The moral test of government is how it treats those who are in the dawn of life, the children; those who are in the twilight of life, the elderly; and those in the shadows of life, the sick, the needy and the handicapped.
Those words are equally valid today, and no more so than in a small regional centre like Donnybrook. Country towns should not have to see their elderly go off to a major regional centre for care—it is not good for the resident, it is not good for the families and it is certainly not good for the community. We need to encourage families to maintain their bonds with their elderly relatives, and not simply see them go off to another major regional area, and potentially limit the amount of time that they can be in touch with their relatives. It makes it very difficult for the family.
As we know, our senior citizens are an absolute asset and we must be sure that they can be reached by us all. Keeping families close enough to be in contact is critical to the welfare of not only the elderly citizen but also all of the family members.
The other issue is that people must remember that when we go into an aged-care facility, we are actually swapping one home for another. When we go into a facility, this becomes our home. That is why having the community around to assist and care for us in that environment is so important, because most of us want to spend whatever days that we have left in the company of those that know us best—who we have perhaps grown up with, who we have lived with all our lives, and even community members who have known us throughout our lives and who are there as volunteers, as they are in this community of Donnybrook.
Tuia Lodge has so many volunteers who fundraise. Donnybrook is a shining example. The local community recognise the growing need for aged-care services and they took personal and community responsibility to provide that within their community for their people. With such passionate and wise leadership of Lui Tuia and the commitment of the Donnybrook community, they have worked tirelessly to build their capacity to support aged care within their community.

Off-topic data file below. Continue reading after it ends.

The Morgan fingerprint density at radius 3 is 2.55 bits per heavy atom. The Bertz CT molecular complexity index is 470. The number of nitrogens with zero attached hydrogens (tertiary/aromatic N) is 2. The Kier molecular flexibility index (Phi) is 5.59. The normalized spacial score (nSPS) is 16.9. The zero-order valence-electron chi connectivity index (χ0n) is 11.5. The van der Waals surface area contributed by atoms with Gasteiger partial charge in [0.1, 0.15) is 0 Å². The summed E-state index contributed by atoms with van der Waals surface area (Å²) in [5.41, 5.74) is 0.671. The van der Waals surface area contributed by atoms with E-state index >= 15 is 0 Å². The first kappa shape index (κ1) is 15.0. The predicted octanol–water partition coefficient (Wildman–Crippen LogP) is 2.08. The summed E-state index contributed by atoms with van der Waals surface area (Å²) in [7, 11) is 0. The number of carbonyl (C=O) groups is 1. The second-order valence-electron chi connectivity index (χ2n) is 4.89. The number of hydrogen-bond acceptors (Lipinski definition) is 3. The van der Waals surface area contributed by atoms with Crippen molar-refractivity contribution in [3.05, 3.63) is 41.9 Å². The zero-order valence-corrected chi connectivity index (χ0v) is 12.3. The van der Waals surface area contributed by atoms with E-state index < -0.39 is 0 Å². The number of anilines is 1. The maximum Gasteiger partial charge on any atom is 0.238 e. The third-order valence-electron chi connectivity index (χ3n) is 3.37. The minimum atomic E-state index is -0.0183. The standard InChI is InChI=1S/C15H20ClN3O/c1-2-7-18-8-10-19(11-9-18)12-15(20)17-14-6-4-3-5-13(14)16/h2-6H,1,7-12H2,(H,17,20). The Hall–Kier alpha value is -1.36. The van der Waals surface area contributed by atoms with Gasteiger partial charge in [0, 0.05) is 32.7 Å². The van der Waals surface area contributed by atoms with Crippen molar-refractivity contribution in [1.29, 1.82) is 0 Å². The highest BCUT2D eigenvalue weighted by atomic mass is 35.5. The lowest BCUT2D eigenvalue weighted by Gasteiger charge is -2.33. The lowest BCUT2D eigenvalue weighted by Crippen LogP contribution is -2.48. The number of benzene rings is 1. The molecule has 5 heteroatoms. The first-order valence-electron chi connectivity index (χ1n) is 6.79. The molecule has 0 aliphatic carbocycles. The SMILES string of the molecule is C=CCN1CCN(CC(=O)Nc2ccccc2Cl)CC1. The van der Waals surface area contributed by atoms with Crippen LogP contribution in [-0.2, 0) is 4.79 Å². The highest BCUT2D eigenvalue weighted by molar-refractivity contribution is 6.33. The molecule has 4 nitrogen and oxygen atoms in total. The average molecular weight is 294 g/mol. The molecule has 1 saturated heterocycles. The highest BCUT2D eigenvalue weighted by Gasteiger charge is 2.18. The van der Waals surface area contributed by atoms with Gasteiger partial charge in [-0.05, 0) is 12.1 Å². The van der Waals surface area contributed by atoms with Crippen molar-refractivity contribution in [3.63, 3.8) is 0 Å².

Tuia Lodge was born out of this environment. It has not been easy. It has taken an awfully long time and it has grown over the years, but this is a community that has looked after itself and its vulnerable members. It has not simply waited for somebody else or a government, for instance, to do the hard work—they have done it themselves. That is why this is such a special facility.
I congratulate Lui and his committee, and the entire community of Donnybrook who have contributed in so many different ways—whether it was buying a raffle ticket or helping out on a cake stall—this has been an outstanding outcome, and this latest expansion is just part of that. Some contributed by buying a brick in the previous expansion, and I recognised so many names there. Every dollar counts in aged care in small communities.
Of course, across Australia we have seen community managed aged-care facilities often whither, mainly because often those communities have become completely reliant on government to provide those services, and as a result most regional aged-care centres are now owned or managed by large corporations. But it does not have to be that way. Donnybrook is the beacon. This small community, this small caring community shows how such communities can manage if they are really dedicated.